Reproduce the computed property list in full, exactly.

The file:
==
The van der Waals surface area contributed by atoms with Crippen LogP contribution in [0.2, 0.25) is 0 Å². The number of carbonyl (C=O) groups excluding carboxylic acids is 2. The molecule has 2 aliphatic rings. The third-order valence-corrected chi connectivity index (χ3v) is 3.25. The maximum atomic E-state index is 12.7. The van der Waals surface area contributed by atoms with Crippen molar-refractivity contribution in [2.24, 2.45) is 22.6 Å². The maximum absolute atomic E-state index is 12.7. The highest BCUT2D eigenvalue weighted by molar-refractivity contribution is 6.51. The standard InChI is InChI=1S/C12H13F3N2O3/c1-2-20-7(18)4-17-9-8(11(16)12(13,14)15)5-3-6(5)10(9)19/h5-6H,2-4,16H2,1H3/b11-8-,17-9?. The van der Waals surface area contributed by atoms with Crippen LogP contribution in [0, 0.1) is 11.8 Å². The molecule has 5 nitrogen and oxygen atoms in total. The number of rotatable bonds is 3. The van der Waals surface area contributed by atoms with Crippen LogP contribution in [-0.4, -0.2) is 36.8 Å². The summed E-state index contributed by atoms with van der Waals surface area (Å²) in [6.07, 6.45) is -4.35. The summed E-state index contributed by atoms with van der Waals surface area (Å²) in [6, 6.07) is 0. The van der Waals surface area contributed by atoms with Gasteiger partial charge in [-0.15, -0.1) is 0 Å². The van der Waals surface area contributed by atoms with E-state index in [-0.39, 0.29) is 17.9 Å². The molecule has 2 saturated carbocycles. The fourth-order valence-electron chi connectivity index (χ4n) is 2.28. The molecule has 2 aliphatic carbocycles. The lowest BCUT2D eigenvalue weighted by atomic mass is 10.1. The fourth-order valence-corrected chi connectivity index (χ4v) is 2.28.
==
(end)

The van der Waals surface area contributed by atoms with Crippen LogP contribution in [0.2, 0.25) is 0 Å². The number of carbonyl (C=O) groups excluding carboxylic acids is 2. The molecule has 2 aliphatic rings. The third-order valence-corrected chi connectivity index (χ3v) is 3.25. The maximum atomic E-state index is 12.7. The van der Waals surface area contributed by atoms with Crippen molar-refractivity contribution in [2.24, 2.45) is 22.6 Å². The maximum absolute atomic E-state index is 12.7. The highest BCUT2D eigenvalue weighted by molar-refractivity contribution is 6.51. The standard InChI is InChI=1S/C12H13F3N2O3/c1-2-20-7(18)4-17-9-8(11(16)12(13,14)15)5-3-6(5)10(9)19/h5-6H,2-4,16H2,1H3/b11-8-,17-9?. The van der Waals surface area contributed by atoms with Crippen LogP contribution in [0, 0.1) is 11.8 Å². The molecule has 5 nitrogen and oxygen atoms in total. The number of rotatable bonds is 3. The van der Waals surface area contributed by atoms with Crippen LogP contribution in [-0.4, -0.2) is 36.8 Å². The summed E-state index contributed by atoms with van der Waals surface area (Å²) in [6.07, 6.45) is -4.35. The summed E-state index contributed by atoms with van der Waals surface area (Å²) in [6, 6.07) is 0. The van der Waals surface area contributed by atoms with Gasteiger partial charge in [-0.15, -0.1) is 0 Å². The van der Waals surface area contributed by atoms with E-state index in [-0.39, 0.29) is 17.9 Å². The molecule has 2 saturated carbocycles. The fourth-order valence-electron chi connectivity index (χ4n) is 2.28. The molecule has 2 aliphatic carbocycles. The lowest BCUT2D eigenvalue weighted by atomic mass is 10.1. The fourth-order valence-corrected chi connectivity index (χ4v) is 2.28.